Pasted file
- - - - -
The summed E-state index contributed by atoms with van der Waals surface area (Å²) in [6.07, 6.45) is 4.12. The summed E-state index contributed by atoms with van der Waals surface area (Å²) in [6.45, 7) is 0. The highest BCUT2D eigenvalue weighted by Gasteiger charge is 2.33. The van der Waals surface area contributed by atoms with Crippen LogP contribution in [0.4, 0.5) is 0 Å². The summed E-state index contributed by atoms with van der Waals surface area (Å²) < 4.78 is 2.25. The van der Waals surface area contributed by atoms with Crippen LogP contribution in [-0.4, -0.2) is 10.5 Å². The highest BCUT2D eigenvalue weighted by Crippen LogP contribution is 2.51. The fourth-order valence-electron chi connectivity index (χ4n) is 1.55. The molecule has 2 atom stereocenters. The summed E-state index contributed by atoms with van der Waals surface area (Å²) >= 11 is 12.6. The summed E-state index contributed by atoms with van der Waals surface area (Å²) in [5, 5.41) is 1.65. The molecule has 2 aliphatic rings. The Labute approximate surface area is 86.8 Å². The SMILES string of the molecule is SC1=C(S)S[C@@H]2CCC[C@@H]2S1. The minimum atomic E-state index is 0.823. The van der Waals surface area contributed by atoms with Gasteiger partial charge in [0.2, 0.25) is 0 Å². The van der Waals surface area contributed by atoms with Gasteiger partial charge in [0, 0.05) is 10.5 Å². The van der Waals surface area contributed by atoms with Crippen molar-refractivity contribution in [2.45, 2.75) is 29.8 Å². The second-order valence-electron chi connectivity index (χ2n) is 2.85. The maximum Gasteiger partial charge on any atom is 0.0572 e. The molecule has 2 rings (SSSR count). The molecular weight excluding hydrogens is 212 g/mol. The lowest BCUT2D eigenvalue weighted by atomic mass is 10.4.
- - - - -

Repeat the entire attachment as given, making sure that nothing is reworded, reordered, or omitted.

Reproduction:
The summed E-state index contributed by atoms with van der Waals surface area (Å²) in [6.07, 6.45) is 4.12. The summed E-state index contributed by atoms with van der Waals surface area (Å²) in [6.45, 7) is 0. The highest BCUT2D eigenvalue weighted by Gasteiger charge is 2.33. The van der Waals surface area contributed by atoms with Crippen LogP contribution in [0.4, 0.5) is 0 Å². The summed E-state index contributed by atoms with van der Waals surface area (Å²) < 4.78 is 2.25. The van der Waals surface area contributed by atoms with Crippen LogP contribution in [-0.4, -0.2) is 10.5 Å². The highest BCUT2D eigenvalue weighted by Crippen LogP contribution is 2.51. The fourth-order valence-electron chi connectivity index (χ4n) is 1.55. The molecule has 2 atom stereocenters. The summed E-state index contributed by atoms with van der Waals surface area (Å²) >= 11 is 12.6. The summed E-state index contributed by atoms with van der Waals surface area (Å²) in [5, 5.41) is 1.65. The molecule has 2 aliphatic rings. The Labute approximate surface area is 86.8 Å². The SMILES string of the molecule is SC1=C(S)S[C@@H]2CCC[C@@H]2S1. The minimum atomic E-state index is 0.823. The van der Waals surface area contributed by atoms with Gasteiger partial charge in [0.2, 0.25) is 0 Å². The van der Waals surface area contributed by atoms with Gasteiger partial charge in [0, 0.05) is 10.5 Å². The van der Waals surface area contributed by atoms with Crippen molar-refractivity contribution in [2.45, 2.75) is 29.8 Å². The second-order valence-electron chi connectivity index (χ2n) is 2.85. The maximum Gasteiger partial charge on any atom is 0.0572 e. The molecule has 2 rings (SSSR count). The molecular weight excluding hydrogens is 212 g/mol. The lowest BCUT2D eigenvalue weighted by atomic mass is 10.4.